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Savate

Charles Lecour

 

History of Savate by Terence Bridgeman

Savate (pronounced /savat/), also known as boxe française (French boxing), French Kickboxing or French Footfighting, is a French martial art which uses both the hands and feet as weapons and contains elements of western boxing, grappling and graceful kicking techniques (only foot kicks are allowed, unlike some systems such as Muay Thai which allow the use of the knees or shins). A practitioner of savate is called a savateur (male) or savateuse (female).

Savate takes its name from the French for old boot (heavy footwear that used to be worn during fights). The modern formalized form is mainly an amalgam of French street fighting techniques from the beginning of the 19th century[1]. Savate was then a type of street fighting common in Paris and northern France. In the south, especially in the port of Marseille, sailors developed a fighting style involving high kicks and open-handed slaps. It is conjectured that the kicks were done so as to allow the kicker to use a free hand for balance on a rocking ship's deck, and that the kicks and slaps were used on land to avoid the legal penalties for using a closed fist, which was considered a deadly weapon under the law. It was known as jeu marseillais (game from Marseille), and was later renamed chausson (slipper, after the type of shoes the sailors wore). In contrast, at this time in England (the home of boxing and the Queensberry rules), kicking was seen as unsportsmanlike.

The two key historical figures in the history of the shift from street fighting to the modern sport of savate are Michel Casseux (also known as "le Pisseux") (1794-1869) and Charles Lecour (1808-1894). Casseux opened the first establishment in 1825 for practicing and promoting a regulated version of chausson and savate (disallowing head butting, eye gouging, etc). However the sport had not shaken its reputation as a street fighting technique. Casseux's pupil Charles Lecour was exposed to the English art of boxing when he was defeated in a friendly sparring match by British pugilist Owen Swift around 1830 and felt that he was at a disadvantage, only using his hands to bat his opponent's feet away, rather than to punch. He trained in boxing for two years before, in 1832, combining boxing with chausson and savate to create the sport of savate (or boxe française', as we know it today). At some point stickfighting was added, and some form of stick fencing, such as la canne, is commonly part of savate training. Those who train purely for competition may omit this.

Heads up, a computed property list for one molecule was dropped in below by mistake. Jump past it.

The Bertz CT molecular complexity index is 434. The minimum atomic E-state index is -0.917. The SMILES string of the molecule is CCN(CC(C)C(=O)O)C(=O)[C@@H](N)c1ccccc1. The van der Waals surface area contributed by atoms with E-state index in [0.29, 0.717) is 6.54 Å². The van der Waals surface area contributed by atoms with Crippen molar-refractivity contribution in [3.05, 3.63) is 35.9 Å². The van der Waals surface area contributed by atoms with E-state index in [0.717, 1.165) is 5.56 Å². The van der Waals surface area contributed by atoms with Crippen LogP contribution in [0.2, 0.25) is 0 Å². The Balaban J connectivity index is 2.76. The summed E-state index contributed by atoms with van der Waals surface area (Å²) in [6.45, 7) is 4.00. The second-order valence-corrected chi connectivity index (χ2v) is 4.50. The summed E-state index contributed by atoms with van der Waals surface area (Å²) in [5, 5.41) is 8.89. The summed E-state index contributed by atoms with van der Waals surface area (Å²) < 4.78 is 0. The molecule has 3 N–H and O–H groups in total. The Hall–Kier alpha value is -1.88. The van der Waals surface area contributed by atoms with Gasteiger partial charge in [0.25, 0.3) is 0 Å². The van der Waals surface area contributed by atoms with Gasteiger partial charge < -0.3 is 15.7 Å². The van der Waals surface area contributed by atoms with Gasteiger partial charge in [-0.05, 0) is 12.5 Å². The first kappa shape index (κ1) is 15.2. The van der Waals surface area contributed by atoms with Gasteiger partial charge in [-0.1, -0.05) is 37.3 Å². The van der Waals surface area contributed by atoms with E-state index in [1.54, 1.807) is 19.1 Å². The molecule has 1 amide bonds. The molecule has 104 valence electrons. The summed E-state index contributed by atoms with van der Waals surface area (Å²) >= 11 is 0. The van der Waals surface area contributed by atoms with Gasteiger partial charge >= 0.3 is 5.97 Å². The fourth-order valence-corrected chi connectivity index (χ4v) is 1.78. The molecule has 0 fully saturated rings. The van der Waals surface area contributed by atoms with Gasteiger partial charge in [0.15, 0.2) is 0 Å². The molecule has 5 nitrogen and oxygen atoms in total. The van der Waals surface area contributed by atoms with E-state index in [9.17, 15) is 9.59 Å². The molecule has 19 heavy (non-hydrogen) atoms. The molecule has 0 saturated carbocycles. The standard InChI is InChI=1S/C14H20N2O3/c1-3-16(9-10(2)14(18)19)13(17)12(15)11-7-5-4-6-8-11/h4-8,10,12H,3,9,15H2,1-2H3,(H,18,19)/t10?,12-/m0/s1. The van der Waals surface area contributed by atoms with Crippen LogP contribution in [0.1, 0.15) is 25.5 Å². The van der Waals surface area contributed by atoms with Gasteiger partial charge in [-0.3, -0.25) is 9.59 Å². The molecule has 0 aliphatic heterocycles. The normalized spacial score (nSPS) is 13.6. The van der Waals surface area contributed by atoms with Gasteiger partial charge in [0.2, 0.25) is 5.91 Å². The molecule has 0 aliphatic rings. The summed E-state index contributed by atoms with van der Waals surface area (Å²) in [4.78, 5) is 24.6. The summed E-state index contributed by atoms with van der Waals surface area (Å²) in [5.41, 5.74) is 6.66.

In competitive savate, there are four allowed kinds of kicks, and four kinds of punches.

 * Kicks:

1. fouetté (literally "whip," crescent or roundhouse kick making contact with the reinforced toe of the shoe), high, medium or low
2. chassé (side or front piston-action kick), high, medium or low
3. revers (crescent or roundhouse kick making contact with the sole of the shoe), high, medium, or low
4. coup de pied bas (literally, simply "low kick", a front or sweep kick to the shin making contact with the instep of the shoe, performed with a characteristic backwards lean) low only

* Punches

1. direct bras avant (jab, lead hand)
2. direct bras arrière (cross, rear hand)
3. crochet (hook, bent arm)
4. uppercut (either hand)

Perhaps the ultimate recognition of the respectability of savate came in 1924 when it was included as a demonstration sport in the Olympic Games in Paris. Despite its roots, savate is a relatively safe sport to learn. According to USA Savate [2], "savate ranks lower in number of injuries when compared to American football, hockey, Football, gymnastics, basketball, baseball and inline skating".

Today, savate is practiced the world over by amateurs: from Australia to the USA and from Finland to Britain. Many countries (including the United States) have national federations devoted to promoting savate. Savate was also featured in the first Ultimate Fighting Championship tournament, where Dutch Savate expert Gerard Gordeau beat a sumo wrestler and an American kickboxer before a submission loss to Brazilian Jiu-Jitsu fighter Royce Gracie in the final round.

Modern codified savate provides for three levels of competition: assaut, pre-combat and combat. Assaut requires the competitors to focus on their technique while still making contact; referees assign penalties for the use of excessive force. Pre-combat allows for full-strength fighting so long as the fighters wear protective gear such as helmets and shinguards. Combat, the most intense level, is the same as pre-combat, but protective gear other than groin protection and mouthguards is prohibited.

Many martial arts provide ranking systems, such as belt colors. Savate uses glove colors to indicate a fighter's level of proficiency. (Unlike arts such as karate, which assign new belts at each promotion, however, moving to a higher color rank in savate does not necessarily entail a change in the color of one's actual gloves, and a given fighter may continue using the same pair of gloves through multiple promotions.) Novices begin at no color. Promotion tests allow the fighter to graduate successively to blue, green, red, white and yellow. Competition is restricted to yellow glove rank and above, fighters at white glove rank are considered to be instructors in training, and yellow gloves are required to teach what they know to others and can attend a combat competition. Silver gloves are the highest regular rank in savate. White gloves and lower ranks can be attributed by the teacher but for the higher ranks, the fighter must take a real exam.

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